The BMW X5 eDrive concept is set to debut at the Frankfurt Motor Show,
and is another model to add to BMW's growing electric car portfolio. The
concept X5 eDrive is a plug-inhybrid version of the new X5 capable of
travelling 19 miles in electric-only mode, returning 74.3mpg and
producing less than 90g/km of CO2.
Unlike the Concept Active Tourer (the only other eDrive model to
date), which combined a 1.5-litre three-cylinder petrol engine with an
electric motor, the X5 eDrive pairs up an unspecific four-cylinder
petrol engine (likely to be the 245bhp 2.0 turbo from the 328i) with a
95bhp electric motor. Power is sent through BMW’s xDrive four-wheel
drive system, so it should have all the grip and stability of a standard
There are three driving modes to choose from. Intelligent hybrid
drive senses your driving style and strikes a balance between sportiness
and efficiency, pure electric mode disengages the engine and works up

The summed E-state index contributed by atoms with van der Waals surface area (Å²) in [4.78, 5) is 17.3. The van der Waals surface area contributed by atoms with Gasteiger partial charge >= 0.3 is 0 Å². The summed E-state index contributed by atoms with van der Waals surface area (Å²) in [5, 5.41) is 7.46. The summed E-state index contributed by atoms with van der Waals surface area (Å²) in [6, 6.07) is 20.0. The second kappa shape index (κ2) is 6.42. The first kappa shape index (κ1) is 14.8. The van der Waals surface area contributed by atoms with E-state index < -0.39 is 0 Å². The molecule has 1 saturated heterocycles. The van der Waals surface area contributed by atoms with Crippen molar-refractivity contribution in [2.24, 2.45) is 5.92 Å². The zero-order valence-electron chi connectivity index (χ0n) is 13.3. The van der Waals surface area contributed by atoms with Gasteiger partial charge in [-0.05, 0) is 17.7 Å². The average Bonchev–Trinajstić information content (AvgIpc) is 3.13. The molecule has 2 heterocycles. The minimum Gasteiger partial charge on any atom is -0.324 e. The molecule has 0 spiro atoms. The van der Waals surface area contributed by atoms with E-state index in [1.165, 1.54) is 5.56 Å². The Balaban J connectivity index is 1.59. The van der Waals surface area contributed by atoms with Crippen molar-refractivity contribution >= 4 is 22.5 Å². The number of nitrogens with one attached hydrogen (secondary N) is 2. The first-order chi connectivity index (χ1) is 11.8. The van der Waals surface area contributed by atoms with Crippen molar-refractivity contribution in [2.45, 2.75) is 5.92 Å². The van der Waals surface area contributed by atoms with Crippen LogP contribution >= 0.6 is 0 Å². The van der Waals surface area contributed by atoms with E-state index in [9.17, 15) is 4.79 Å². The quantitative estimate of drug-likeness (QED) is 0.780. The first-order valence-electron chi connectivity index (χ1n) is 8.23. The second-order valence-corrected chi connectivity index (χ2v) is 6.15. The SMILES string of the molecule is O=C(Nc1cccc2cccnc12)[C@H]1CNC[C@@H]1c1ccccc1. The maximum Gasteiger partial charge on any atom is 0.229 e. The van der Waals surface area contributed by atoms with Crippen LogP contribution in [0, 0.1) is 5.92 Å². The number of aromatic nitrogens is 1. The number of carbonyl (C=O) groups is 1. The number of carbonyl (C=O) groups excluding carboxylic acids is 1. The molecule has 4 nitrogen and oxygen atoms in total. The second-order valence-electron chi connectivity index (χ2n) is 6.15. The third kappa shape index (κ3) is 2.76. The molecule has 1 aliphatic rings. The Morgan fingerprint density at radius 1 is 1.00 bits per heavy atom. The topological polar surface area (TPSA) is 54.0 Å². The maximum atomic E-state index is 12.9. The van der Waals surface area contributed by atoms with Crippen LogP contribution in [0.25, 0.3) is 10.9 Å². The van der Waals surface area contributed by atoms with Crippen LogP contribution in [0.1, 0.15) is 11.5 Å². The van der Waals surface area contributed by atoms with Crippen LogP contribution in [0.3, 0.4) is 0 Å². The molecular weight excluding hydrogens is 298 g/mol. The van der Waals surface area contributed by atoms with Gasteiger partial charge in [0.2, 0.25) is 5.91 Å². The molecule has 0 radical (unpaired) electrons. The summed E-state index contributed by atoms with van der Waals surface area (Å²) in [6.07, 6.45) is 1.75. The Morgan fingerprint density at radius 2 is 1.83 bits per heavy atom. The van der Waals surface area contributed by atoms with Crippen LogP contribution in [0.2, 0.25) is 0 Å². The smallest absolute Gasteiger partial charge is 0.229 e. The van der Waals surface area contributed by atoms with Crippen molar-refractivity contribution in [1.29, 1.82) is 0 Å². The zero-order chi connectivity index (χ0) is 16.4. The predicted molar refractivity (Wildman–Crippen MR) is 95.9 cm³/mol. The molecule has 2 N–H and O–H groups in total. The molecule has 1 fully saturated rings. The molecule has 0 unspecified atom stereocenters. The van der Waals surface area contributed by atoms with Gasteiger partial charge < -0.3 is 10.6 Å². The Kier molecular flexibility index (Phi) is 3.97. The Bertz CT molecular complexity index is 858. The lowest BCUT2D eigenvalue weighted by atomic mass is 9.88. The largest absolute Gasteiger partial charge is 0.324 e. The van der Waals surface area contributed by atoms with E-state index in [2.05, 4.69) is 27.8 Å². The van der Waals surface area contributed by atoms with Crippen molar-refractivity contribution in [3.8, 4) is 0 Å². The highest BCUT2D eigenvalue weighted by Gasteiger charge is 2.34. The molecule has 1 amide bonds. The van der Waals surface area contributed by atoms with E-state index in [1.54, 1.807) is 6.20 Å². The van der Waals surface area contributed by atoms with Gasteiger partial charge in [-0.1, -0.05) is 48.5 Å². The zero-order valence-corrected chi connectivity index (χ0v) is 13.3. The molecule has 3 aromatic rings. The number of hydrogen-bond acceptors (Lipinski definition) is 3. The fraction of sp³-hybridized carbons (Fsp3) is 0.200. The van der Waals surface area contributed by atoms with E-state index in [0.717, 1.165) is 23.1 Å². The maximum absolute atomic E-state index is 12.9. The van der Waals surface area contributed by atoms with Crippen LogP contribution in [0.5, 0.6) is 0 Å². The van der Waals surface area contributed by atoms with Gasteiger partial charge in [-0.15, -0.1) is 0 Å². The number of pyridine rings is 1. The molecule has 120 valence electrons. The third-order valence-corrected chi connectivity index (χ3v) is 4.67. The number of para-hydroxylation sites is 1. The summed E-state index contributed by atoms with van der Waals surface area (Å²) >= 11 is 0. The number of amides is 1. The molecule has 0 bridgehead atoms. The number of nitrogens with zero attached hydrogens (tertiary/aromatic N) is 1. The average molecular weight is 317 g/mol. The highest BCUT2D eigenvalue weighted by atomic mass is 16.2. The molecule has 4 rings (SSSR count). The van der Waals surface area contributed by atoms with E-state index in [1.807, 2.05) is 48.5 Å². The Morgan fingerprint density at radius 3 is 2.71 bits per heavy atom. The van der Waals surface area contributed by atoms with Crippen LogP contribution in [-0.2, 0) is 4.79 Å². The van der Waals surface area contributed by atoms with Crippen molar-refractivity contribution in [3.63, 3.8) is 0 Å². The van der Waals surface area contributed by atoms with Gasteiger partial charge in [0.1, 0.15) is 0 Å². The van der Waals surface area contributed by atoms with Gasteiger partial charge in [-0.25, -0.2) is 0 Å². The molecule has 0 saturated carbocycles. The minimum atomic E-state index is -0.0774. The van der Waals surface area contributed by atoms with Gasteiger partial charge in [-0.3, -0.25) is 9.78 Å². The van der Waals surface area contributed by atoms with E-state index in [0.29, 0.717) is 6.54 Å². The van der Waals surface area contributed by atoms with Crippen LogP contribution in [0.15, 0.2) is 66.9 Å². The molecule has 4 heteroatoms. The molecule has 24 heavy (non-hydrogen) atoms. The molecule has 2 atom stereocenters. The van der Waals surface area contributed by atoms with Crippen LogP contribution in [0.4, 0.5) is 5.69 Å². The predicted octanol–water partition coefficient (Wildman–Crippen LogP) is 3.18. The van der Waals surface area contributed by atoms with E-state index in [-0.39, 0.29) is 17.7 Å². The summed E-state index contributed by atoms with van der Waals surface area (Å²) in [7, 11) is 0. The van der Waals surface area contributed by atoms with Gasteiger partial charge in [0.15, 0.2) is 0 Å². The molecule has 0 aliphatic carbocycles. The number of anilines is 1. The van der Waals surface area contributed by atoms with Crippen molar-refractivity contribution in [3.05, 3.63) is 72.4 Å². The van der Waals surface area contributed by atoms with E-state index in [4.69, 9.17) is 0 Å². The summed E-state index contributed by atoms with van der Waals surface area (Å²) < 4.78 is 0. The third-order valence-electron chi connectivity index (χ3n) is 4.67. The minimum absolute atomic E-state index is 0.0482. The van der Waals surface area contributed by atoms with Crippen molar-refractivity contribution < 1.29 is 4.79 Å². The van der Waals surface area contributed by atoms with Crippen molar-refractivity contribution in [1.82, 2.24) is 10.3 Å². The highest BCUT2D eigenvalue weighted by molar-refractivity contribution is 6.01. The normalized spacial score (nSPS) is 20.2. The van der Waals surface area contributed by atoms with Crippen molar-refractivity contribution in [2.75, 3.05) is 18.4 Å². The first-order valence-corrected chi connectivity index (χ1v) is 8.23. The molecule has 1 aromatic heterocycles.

to speeds of 75mph, and safe battery mode puts greater load on the
engine to maintain the current battery charge. With the engine a motor
working together 0-62mph in less than seven seconds is possible.
Although it doesn’t have the ultra lightweight carbon-fibre and
aluminium construction of the i3 hatchback or i8 sports car, there are
some styling nods towards the new ‘i’ family. The slats in the grille, a
stripe along the lower air intake and an inlay in the rear bumper are
all finished in the same blue colour developed specifically for the ‘i’
Other changes to the regular X5 include new roof rails, unique
21-inch alloys with a new aerodynamic design and the eDrive branded
charging socket above the front wheelarch. Despite the lithium-ion
battery pack stored underneath the boot floor, the eDrive’s boot space
is only slightly reduced compared to the standard X5.
BMW is calling the X5 eDrive “the next logical step towards landmark
efficiency in the SAV segment,” suggesting it’s not a question of if
this technology will make production, but when. Expect production cars
with this four-wheel drive plug-in set up on UK roads by 2015. For more details click here.